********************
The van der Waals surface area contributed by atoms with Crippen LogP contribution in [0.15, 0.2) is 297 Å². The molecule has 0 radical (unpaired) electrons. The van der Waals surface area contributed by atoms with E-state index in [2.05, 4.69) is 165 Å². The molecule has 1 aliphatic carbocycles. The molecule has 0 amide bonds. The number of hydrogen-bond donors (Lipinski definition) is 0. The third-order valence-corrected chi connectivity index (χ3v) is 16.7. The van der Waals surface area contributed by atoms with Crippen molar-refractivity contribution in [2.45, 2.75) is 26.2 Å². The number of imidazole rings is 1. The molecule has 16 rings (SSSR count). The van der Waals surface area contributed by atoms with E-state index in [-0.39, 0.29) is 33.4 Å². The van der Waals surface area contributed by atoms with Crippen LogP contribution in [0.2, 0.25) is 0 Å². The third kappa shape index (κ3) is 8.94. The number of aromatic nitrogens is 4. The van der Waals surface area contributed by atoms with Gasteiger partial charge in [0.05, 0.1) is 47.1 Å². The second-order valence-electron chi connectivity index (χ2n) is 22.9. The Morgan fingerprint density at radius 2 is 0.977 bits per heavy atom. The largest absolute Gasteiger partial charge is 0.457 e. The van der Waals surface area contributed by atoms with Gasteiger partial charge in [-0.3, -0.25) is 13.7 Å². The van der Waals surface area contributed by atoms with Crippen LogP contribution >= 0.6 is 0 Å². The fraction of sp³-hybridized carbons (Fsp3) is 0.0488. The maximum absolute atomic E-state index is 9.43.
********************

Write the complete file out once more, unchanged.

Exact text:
The van der Waals surface area contributed by atoms with Crippen LogP contribution in [0.15, 0.2) is 297 Å². The molecule has 0 radical (unpaired) electrons. The van der Waals surface area contributed by atoms with E-state index in [2.05, 4.69) is 165 Å². The molecule has 1 aliphatic carbocycles. The molecule has 0 amide bonds. The number of hydrogen-bond donors (Lipinski definition) is 0. The third-order valence-corrected chi connectivity index (χ3v) is 16.7. The van der Waals surface area contributed by atoms with Crippen molar-refractivity contribution in [2.45, 2.75) is 26.2 Å². The number of imidazole rings is 1. The molecule has 16 rings (SSSR count). The van der Waals surface area contributed by atoms with E-state index in [-0.39, 0.29) is 33.4 Å². The van der Waals surface area contributed by atoms with Crippen LogP contribution in [0.2, 0.25) is 0 Å². The third kappa shape index (κ3) is 8.94. The number of aromatic nitrogens is 4. The van der Waals surface area contributed by atoms with Gasteiger partial charge in [0.05, 0.1) is 47.1 Å². The second-order valence-electron chi connectivity index (χ2n) is 22.9. The Morgan fingerprint density at radius 2 is 0.977 bits per heavy atom. The largest absolute Gasteiger partial charge is 0.457 e. The van der Waals surface area contributed by atoms with Gasteiger partial charge in [-0.3, -0.25) is 13.7 Å². The van der Waals surface area contributed by atoms with Crippen LogP contribution >= 0.6 is 0 Å². The fraction of sp³-hybridized carbons (Fsp3) is 0.0488. The maximum absolute atomic E-state index is 9.43.